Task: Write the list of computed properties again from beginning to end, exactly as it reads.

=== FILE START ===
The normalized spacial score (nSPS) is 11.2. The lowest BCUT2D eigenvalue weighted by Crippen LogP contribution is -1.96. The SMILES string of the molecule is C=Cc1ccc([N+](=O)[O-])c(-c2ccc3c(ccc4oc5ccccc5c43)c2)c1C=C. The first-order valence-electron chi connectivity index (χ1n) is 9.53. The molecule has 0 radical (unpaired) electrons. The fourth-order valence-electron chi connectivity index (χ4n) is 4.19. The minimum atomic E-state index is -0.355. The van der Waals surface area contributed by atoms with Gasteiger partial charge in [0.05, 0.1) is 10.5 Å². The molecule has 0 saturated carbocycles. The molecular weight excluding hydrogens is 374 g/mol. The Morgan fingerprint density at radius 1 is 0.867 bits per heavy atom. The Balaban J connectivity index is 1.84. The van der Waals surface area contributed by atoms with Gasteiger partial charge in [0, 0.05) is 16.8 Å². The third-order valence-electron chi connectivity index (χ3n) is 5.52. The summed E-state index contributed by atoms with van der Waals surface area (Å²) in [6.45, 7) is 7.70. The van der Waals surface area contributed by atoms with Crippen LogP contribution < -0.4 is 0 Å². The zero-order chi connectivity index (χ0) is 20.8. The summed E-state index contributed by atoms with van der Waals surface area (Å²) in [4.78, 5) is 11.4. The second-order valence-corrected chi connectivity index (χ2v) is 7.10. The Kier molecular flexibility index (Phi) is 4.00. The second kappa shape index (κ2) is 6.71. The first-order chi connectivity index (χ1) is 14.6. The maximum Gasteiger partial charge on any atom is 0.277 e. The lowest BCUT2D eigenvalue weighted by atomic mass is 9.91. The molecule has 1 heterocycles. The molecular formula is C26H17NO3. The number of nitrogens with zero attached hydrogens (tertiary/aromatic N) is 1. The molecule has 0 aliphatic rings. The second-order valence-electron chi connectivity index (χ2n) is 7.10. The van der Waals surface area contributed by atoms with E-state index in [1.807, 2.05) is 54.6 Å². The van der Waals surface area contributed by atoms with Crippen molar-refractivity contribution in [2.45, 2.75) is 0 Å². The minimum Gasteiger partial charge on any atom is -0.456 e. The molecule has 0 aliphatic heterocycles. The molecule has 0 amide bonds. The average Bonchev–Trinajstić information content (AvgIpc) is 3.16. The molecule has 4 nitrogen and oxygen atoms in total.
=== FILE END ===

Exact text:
The normalized spacial score (nSPS) is 11.2. The lowest BCUT2D eigenvalue weighted by Crippen LogP contribution is -1.96. The SMILES string of the molecule is C=Cc1ccc([N+](=O)[O-])c(-c2ccc3c(ccc4oc5ccccc5c43)c2)c1C=C. The first-order valence-electron chi connectivity index (χ1n) is 9.53. The molecule has 0 radical (unpaired) electrons. The fourth-order valence-electron chi connectivity index (χ4n) is 4.19. The minimum atomic E-state index is -0.355. The van der Waals surface area contributed by atoms with Gasteiger partial charge in [0.05, 0.1) is 10.5 Å². The molecule has 0 saturated carbocycles. The molecular weight excluding hydrogens is 374 g/mol. The Morgan fingerprint density at radius 1 is 0.867 bits per heavy atom. The Balaban J connectivity index is 1.84. The van der Waals surface area contributed by atoms with Gasteiger partial charge in [0, 0.05) is 16.8 Å². The third-order valence-electron chi connectivity index (χ3n) is 5.52. The summed E-state index contributed by atoms with van der Waals surface area (Å²) in [6.45, 7) is 7.70. The van der Waals surface area contributed by atoms with Crippen LogP contribution < -0.4 is 0 Å². The zero-order chi connectivity index (χ0) is 20.8. The summed E-state index contributed by atoms with van der Waals surface area (Å²) in [4.78, 5) is 11.4. The second-order valence-corrected chi connectivity index (χ2v) is 7.10. The Kier molecular flexibility index (Phi) is 4.00. The second kappa shape index (κ2) is 6.71. The first-order chi connectivity index (χ1) is 14.6. The maximum Gasteiger partial charge on any atom is 0.277 e. The lowest BCUT2D eigenvalue weighted by atomic mass is 9.91. The molecule has 1 heterocycles. The molecular formula is C26H17NO3. The number of nitrogens with zero attached hydrogens (tertiary/aromatic N) is 1. The molecule has 0 aliphatic rings. The second-order valence-electron chi connectivity index (χ2n) is 7.10. The van der Waals surface area contributed by atoms with E-state index in [1.807, 2.05) is 54.6 Å². The van der Waals surface area contributed by atoms with Crippen molar-refractivity contribution in [2.45, 2.75) is 0 Å². The minimum Gasteiger partial charge on any atom is -0.456 e. The molecule has 0 aliphatic heterocycles. The molecule has 0 amide bonds. The average Bonchev–Trinajstić information content (AvgIpc) is 3.16. The molecule has 4 nitrogen and oxygen atoms in total.